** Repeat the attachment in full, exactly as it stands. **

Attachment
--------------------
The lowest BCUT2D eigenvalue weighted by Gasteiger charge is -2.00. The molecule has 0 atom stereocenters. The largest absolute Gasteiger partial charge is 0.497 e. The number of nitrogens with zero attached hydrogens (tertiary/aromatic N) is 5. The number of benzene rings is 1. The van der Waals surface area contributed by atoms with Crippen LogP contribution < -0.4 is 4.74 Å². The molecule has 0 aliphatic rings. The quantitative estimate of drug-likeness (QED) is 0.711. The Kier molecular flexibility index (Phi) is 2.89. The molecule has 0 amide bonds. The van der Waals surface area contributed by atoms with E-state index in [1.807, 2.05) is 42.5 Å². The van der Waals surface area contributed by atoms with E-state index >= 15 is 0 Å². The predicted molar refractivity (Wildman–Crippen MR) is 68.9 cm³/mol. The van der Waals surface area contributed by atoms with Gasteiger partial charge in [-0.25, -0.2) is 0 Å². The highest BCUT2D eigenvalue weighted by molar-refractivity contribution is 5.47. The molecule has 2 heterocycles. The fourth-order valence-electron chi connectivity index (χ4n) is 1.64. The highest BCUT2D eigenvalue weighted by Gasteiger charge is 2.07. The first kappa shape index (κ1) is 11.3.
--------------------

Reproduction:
The lowest BCUT2D eigenvalue weighted by Gasteiger charge is -2.00. The molecule has 0 atom stereocenters. The largest absolute Gasteiger partial charge is 0.497 e. The number of nitrogens with zero attached hydrogens (tertiary/aromatic N) is 5. The number of benzene rings is 1. The van der Waals surface area contributed by atoms with Crippen LogP contribution < -0.4 is 4.74 Å². The molecule has 0 aliphatic rings. The quantitative estimate of drug-likeness (QED) is 0.711. The Kier molecular flexibility index (Phi) is 2.89. The molecule has 0 amide bonds. The van der Waals surface area contributed by atoms with E-state index in [1.807, 2.05) is 42.5 Å². The van der Waals surface area contributed by atoms with E-state index >= 15 is 0 Å². The predicted molar refractivity (Wildman–Crippen MR) is 68.9 cm³/mol. The van der Waals surface area contributed by atoms with Gasteiger partial charge in [-0.25, -0.2) is 0 Å². The highest BCUT2D eigenvalue weighted by molar-refractivity contribution is 5.47. The molecule has 2 heterocycles. The fourth-order valence-electron chi connectivity index (χ4n) is 1.64. The highest BCUT2D eigenvalue weighted by Gasteiger charge is 2.07. The first kappa shape index (κ1) is 11.3.